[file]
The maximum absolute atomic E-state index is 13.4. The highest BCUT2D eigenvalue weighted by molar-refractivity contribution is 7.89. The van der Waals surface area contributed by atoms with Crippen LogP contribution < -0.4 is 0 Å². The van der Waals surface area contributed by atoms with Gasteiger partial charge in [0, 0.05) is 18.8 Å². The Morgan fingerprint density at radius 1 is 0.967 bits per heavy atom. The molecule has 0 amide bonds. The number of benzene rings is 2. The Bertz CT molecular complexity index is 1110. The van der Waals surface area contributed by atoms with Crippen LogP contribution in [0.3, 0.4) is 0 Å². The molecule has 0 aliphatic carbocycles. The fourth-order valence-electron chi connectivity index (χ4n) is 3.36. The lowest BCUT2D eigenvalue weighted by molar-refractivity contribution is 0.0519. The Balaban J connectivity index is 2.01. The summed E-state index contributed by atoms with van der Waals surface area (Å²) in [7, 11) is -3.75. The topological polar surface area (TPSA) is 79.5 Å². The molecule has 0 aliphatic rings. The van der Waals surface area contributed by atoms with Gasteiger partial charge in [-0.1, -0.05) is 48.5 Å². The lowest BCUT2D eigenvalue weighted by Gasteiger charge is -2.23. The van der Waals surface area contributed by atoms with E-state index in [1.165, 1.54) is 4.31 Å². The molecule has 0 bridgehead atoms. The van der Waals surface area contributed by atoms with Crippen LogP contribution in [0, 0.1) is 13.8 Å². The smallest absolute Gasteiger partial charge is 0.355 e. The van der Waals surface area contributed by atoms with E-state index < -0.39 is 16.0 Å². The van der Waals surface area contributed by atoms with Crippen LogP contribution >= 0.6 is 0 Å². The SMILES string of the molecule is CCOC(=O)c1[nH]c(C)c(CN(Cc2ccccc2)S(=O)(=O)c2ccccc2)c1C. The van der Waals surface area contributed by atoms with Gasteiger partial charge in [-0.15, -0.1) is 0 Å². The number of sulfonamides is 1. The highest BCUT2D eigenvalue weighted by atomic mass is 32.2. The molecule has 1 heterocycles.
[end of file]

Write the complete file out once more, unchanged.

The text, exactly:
The maximum absolute atomic E-state index is 13.4. The highest BCUT2D eigenvalue weighted by molar-refractivity contribution is 7.89. The van der Waals surface area contributed by atoms with Crippen LogP contribution < -0.4 is 0 Å². The van der Waals surface area contributed by atoms with Gasteiger partial charge in [0, 0.05) is 18.8 Å². The Morgan fingerprint density at radius 1 is 0.967 bits per heavy atom. The molecule has 0 amide bonds. The number of benzene rings is 2. The Bertz CT molecular complexity index is 1110. The van der Waals surface area contributed by atoms with Crippen LogP contribution in [0.3, 0.4) is 0 Å². The molecule has 0 aliphatic carbocycles. The fourth-order valence-electron chi connectivity index (χ4n) is 3.36. The lowest BCUT2D eigenvalue weighted by molar-refractivity contribution is 0.0519. The Balaban J connectivity index is 2.01. The summed E-state index contributed by atoms with van der Waals surface area (Å²) in [7, 11) is -3.75. The topological polar surface area (TPSA) is 79.5 Å². The molecule has 0 aliphatic rings. The van der Waals surface area contributed by atoms with Gasteiger partial charge in [-0.1, -0.05) is 48.5 Å². The lowest BCUT2D eigenvalue weighted by Gasteiger charge is -2.23. The van der Waals surface area contributed by atoms with E-state index in [1.165, 1.54) is 4.31 Å². The molecule has 0 bridgehead atoms. The van der Waals surface area contributed by atoms with Crippen LogP contribution in [0, 0.1) is 13.8 Å². The smallest absolute Gasteiger partial charge is 0.355 e. The van der Waals surface area contributed by atoms with E-state index < -0.39 is 16.0 Å². The van der Waals surface area contributed by atoms with Crippen LogP contribution >= 0.6 is 0 Å². The SMILES string of the molecule is CCOC(=O)c1[nH]c(C)c(CN(Cc2ccccc2)S(=O)(=O)c2ccccc2)c1C. The van der Waals surface area contributed by atoms with Gasteiger partial charge in [-0.15, -0.1) is 0 Å². The number of sulfonamides is 1. The highest BCUT2D eigenvalue weighted by atomic mass is 32.2. The molecule has 1 heterocycles.